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Researchers at Johns Hopkins and elsewhere have brought new clarity to the picture of what goes awry in the brain during Parkinson's disease and identified a compound that eases the disease's symptoms in mice. Their discoveries, described in a paper published online in Nature Neuroscience, also overturn established ideas about the role of a protein considered key to the disease's progress.
"Not only were we able to identify the mechanism that could cause progressive cell death in both inherited and non-inherited forms of Parkinson's, we found there were already compounds in existence that can cross into the brain and block this from happening," says Valina Dawson, Ph.D., the director of the Stem Cell Biology and Neuroregeneration Programs at the Johns Hopkins University School of Medicine's Institute for Cell Engineering (ICE). "While there are still many things that need to happen before we have a drug for clinical trials, we've taken some very promising first steps."
Dawson and her husband, Ted Dawson, M.D., Ph.D., the director of ICE, have collaborated for decades on studies of the molecular chain of events that leads to Parkinson's. One of their findings was that the function of an enzyme called parkin, which malfunctions in the disease, is to tag a bevy of other proteins for destruction by the cell's recycling machinery. This means that nonfunctional parkin leads to the buildup of its target proteins, and the Dawsons and others are exploring what roles these proteins might play in the disease.
In the new study, the Dawsons collaborated with Debbie Swing and Lino Tessarollo of the National Cancer Institute, to develop mice whose genes for a protein called AIMP2 could be switched into high gear. AIMP2 is one of the proteins normally tagged for destruction by parkin, so the genetically modified mice enabled the research team to put aside the effects of defective parkin and excesses of other proteins and look just at the consequences of too much AIMP2.
The consequences were that the mice developed symptoms similar to those of Parkinson's as they aged, the group found. As in Parkinson's patients, the brain cells that make the chemical dopamine were dying. Since AIMP2 is known for its role in the process of making new proteins, the researchers thought the cell death was caused by problems with this process. But when graduate student Yunjong Lee looked at the efficiency of protein-making in the affected mice, everything appeared normal.
Looking for an alternative explanation, Lee tested how cells with excess AIMP2 responded to compounds blocking various paths to cell death, and found that the AIMP2 was activating a self-destruct pathway called parthanatos, discovered and named by the Dawsons years ago for the for poly(ADP-ribose), or "PAR," and the Greek word thanatos, which means "messenger of death."
The Dawsons had previously seen parthanatos set off after events like traumatic injuries or stroke - not by chronic disease. And there were more surprises to come. Lee found that AIMP2 triggered parthanatos by directly interacting with a protein called PARP1, which was long thought to respond only to DNA damage - not to signals from other proteins. Valina Dawson notes that AIMP2 is actually the second protein found to activate PARP1, but the idea that PARP1 is only involved in detecting and responding to DNA damage is still firmly entrenched in her field.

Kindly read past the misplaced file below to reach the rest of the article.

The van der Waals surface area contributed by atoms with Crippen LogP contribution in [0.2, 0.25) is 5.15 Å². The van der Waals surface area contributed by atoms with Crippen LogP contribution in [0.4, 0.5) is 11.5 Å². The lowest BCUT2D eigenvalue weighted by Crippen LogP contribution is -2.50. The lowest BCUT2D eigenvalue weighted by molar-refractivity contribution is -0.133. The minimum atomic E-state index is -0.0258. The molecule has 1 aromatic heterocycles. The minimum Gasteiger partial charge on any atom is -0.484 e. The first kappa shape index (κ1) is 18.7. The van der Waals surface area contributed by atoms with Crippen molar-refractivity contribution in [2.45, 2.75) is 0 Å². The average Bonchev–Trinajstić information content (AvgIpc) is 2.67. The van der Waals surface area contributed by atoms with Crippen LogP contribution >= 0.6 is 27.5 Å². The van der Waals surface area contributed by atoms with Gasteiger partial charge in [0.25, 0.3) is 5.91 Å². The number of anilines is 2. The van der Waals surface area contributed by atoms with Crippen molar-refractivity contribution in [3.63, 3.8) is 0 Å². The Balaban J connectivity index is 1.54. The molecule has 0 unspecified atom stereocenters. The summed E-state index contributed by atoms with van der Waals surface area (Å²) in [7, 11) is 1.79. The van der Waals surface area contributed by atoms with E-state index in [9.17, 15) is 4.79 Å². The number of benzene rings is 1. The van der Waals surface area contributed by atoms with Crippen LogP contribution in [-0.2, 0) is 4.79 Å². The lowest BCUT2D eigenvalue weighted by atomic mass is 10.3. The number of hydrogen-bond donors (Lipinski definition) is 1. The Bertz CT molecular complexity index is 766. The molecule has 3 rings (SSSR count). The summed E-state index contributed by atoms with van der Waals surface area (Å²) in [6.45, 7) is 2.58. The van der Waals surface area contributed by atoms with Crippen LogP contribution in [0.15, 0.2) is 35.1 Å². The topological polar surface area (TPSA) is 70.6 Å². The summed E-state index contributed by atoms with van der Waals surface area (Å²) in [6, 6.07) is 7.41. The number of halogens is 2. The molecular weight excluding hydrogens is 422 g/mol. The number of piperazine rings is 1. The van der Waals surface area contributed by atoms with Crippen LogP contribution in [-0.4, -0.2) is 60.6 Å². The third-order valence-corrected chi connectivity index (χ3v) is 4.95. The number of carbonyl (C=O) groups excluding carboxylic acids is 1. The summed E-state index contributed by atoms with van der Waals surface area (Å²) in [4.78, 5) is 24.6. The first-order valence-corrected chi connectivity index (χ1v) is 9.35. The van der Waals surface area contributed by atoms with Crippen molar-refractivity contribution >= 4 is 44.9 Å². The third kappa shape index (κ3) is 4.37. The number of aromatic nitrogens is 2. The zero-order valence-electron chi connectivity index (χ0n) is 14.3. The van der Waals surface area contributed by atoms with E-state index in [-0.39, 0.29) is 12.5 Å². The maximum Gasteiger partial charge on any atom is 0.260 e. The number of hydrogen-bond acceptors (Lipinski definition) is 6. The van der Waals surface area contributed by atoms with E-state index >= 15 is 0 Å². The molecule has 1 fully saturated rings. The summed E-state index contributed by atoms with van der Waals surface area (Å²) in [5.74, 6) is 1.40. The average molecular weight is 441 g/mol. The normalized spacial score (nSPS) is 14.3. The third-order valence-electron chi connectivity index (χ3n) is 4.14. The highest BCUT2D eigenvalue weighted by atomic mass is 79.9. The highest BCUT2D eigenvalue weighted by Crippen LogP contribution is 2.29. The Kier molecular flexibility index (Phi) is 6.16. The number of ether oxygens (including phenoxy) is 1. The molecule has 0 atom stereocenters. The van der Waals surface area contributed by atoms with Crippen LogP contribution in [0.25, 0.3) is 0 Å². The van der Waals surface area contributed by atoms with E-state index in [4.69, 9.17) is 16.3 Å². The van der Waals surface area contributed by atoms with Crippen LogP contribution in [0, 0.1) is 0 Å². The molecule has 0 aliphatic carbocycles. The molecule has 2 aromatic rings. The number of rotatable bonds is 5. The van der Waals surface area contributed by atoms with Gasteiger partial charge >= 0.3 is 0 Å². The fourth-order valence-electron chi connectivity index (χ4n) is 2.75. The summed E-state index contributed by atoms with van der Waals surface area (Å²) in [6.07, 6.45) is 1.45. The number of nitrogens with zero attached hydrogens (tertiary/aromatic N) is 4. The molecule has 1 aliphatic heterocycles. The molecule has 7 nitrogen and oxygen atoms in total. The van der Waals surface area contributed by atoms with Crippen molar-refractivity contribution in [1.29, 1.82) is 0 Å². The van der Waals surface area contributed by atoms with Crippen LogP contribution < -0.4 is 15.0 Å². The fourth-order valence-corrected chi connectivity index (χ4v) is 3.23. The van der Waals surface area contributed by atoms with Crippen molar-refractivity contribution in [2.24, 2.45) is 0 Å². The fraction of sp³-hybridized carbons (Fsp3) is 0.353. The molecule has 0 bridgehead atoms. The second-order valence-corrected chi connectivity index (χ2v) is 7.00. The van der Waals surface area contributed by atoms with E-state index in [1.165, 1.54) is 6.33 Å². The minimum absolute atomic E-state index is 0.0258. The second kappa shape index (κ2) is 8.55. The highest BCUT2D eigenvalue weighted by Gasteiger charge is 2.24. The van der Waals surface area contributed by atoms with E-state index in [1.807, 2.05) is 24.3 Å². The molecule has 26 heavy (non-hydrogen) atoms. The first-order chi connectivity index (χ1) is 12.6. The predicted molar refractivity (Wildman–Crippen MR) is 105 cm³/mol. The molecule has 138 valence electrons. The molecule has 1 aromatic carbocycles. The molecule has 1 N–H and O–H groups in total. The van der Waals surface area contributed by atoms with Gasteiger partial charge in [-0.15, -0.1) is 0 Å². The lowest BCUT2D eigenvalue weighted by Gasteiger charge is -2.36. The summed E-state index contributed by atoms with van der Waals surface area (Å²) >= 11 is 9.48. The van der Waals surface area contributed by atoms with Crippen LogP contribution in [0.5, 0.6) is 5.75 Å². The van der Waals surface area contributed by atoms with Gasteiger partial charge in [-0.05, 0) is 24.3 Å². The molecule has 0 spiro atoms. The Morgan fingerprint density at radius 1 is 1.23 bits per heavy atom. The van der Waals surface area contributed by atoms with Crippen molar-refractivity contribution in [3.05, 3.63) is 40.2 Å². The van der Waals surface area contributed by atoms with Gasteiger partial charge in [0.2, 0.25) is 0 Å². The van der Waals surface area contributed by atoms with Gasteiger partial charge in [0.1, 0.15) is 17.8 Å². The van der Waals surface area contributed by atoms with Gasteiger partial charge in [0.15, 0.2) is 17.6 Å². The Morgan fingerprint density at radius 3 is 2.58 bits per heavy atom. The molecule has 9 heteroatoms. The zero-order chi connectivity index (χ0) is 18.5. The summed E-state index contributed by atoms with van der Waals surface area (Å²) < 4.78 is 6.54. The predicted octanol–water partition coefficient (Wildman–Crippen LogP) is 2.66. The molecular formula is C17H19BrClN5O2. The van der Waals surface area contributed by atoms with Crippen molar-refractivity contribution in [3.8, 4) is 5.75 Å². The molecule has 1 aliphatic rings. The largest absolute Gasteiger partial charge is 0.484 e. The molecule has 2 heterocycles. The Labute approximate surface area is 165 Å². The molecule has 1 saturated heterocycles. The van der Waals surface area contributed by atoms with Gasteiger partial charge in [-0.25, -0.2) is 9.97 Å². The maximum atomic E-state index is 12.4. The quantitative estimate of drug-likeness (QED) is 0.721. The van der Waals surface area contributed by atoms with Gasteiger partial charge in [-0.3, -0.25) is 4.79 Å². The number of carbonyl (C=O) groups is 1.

Since the Dawsons had been studying PARP1 for some time, they knew of compounds drug companies had designed to block this enzyme. Such drugs are already in the process of being tested to protect healthy cells during cancer treatment. Crucially, two of these compounds can cross over the blood-brain barrier that keeps many drugs from affecting brain cells. The research team used a compound that blocks PARP1, and Lee tested it on the mice with too much AIMP2. "Not only did the compound protect dopamine-making neurons from death, it also prevented behavioral abnormalities similar to those seen in Parkinson's disease," Lee says.
Though the results are encouraging, Valina Dawson cautions that there are hurdles that will need to be overcome before either of the brain-accessible compounds has a chance to make it into clinical trials. More extensive animal testing will need to be done, and with mice whose Parkinson's symptoms don't arise from genetically amped-up AIMP2 production. In addition, Dawson explains, in order for trials on any Parkinson's drugs to run effectively, measurable markers of the disease's severity need to be found. Ted Dawson and others at Johns Hopkins say they are now working on a separate project to do just that.
The current study was funded by the National Institute of Neurological Disorders and Stroke (grant number NS38377), the JPB Foundation, and the Intramural Research Program of the National Cancer Institute's Center for Cancer Research. The authors acknowledge the joint participation by the Adrienne Helis Malvin Medical Research Foundation and the Diana Helis Henry Medical Research Foundation, through its direct engagement in the continuous active conduct of medical research in conjunction with The Johns Hopkins Hospital and the Johns Hopkins University School of Medicine and the foundation's Parkinson's disease programs.
Yunjong Lee, Senthilkumar S Karuppagounder, Joo-Ho Shin, Yun-Il Lee, Han Seok Ko, Debbie Swing, Haisong Jiang, Sung-Ung Kang, Byoung Dae Lee, Ho Chul Kang, Donghoon Kim, Lino Tessarollo, Valina L Dawson & Ted M Dawson. Nature Neuroscience (2013) doi:10.1038/nn.3500
Article adapted by Medical News Today from original press release. Click 'references' tab above for source.
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